The UAE is the fifth largest exporter of shark fins and, judging by these few pictures, it's not hard to see how.  That makes this week's Shark Conservation in Arabia conference all the more important.

Source: The National                    

IUCN Green Lists: proposed approach to recognize conservation successes

For those of you who have read this blog with any regularity, you have noticed that every once in a while I will post something that is just for fun, something on the lighter side that perhaps shows nature or the oceans at their very best.  With so many weighty issues to address, every once in a while we all need a break.

And when we see healthy ecosystems or species, rather than be lulled into a false sense that all is well, it is hoped that people will be encouraged that the steps being taken and the steps that need to be taken are bearing fruit. Success stories propel us to do more.

That is the basic philosophy being adopted by the IUCN (International Union for the Conservation of Nature).  This worldwide organization is well-known among conservationists for its Red Lists which list and rate threatened or endangered species and ecosystems.  The Red Lists are helpful in identifying specific plants, animals and ecosystems that deserve our immediate attention.  However, they are negative indicators - what's going wrong - and taken as a whole, one can conclude that the whole world is going to hell in a handbasket.  The IUCN recognizes that we also need success stories and so they are preparing to launch two new programs: a Green List for species and one for managed protected areas.

"The concept of a green list is that it can throw a spotlight on things that are actually working," Trevor Sandwith, director of IUCN's Global Protected Areas program, was quoted by OurAmazingPlanet. "We already have well-managed, protected areas in the world, which no one is recognizing."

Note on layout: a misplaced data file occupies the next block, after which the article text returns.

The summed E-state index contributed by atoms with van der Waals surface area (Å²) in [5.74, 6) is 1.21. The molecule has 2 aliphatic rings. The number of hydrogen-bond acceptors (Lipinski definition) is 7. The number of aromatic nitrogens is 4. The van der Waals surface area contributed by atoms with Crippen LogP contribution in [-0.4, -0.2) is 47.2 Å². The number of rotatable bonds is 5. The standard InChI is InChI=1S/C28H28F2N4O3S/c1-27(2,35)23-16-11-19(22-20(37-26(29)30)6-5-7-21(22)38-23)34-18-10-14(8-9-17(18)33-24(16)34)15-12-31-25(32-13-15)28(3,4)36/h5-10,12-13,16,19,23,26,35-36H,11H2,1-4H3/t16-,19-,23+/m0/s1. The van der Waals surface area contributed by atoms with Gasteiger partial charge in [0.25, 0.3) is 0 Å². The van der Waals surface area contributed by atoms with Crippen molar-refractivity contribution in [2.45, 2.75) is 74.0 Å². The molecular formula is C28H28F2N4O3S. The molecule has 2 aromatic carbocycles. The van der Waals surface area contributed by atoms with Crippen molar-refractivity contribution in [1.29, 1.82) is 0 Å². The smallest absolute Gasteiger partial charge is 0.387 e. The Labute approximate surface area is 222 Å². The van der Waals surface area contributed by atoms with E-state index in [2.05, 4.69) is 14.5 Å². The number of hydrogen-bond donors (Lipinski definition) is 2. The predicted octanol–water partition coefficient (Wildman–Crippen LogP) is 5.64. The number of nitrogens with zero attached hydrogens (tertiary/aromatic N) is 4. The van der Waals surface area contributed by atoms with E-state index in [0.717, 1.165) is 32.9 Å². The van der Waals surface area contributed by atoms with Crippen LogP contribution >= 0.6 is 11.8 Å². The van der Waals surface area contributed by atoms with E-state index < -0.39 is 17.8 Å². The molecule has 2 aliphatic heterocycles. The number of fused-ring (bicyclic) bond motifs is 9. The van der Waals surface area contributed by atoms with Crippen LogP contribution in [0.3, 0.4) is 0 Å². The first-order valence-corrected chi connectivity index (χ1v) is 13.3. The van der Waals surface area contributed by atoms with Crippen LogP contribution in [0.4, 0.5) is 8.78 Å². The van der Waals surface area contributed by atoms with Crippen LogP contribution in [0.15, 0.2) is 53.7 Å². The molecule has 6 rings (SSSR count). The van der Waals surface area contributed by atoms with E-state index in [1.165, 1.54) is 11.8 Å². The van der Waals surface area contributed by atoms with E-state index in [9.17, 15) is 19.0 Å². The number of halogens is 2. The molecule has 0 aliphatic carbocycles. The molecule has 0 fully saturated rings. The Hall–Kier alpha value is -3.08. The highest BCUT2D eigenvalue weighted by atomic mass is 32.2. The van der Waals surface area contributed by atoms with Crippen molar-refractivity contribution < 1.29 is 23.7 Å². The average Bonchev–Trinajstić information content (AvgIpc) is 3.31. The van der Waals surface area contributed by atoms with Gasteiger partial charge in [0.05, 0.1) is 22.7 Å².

Several national parks or protected areas are being put forth as test cases for the Green List concept.  Columbia's Parques Nacionales Naturales is one; Tayrona National Park, within the Parques area, along Columbia's Caribbean coast is another.  Successfully managed ecosystems and species can serve as models for other nations to observe and follow.

The Green Lists program was proposed at the IUCN's recent World Conservation Congress and the plan is to have a formal program adopted at the next congress to be held in 2016.  It is frustrating that movement on this idea has to be measured so slowly, but it will require the cooperation of all the member nations of the union and that will take time to iron out the details.  In the meantime, it does represent an optimistic, positive-thinking approach which many believe is needed in light of the challenges we face.

"We need to show that conservation is much more than just avoidance of extinction," said Elizabeth Bennett, president of the World Conservation Society (which strongly supports the concept of Green Lists as an important companion to the equally important Red Lists. 

Source: OurAmazingPlanet

Wednesday, October 3, 2012

One World One Ocean: harnessing multimedia for National Seafood Month

Two years ago, MacGillivray-Freeman Films, makers of well-received IMAX films, turned their attention to the plight of the oceans and its inhabitants.  Spurred on by the concerns voiced by leading ocean conservationists like Dr. Sylvia Earle, they formed a new foundation, One World One Ocean, and a coinciding bold media initiative to utilize a variety of mass communication tools, from 3D IMAX to online interactive programs, for the purpose of enlightening the general public to the challenges facing our marine ecosystems.

One World One Ocean is pursuing a wide range of strategies that touch on different issues.  I received information today from the organization regarding their support of National Seafood Month.  The purpose of National Seafood Month is not necessarily to promote a greater consumption of seafood - too many species are already being adversely impacted by industrial commercial fishing as it is.  No, sustainability is the keystone of this month-long recognition and One World One Ocean has launched a group of educational initiatives that cover several age groups.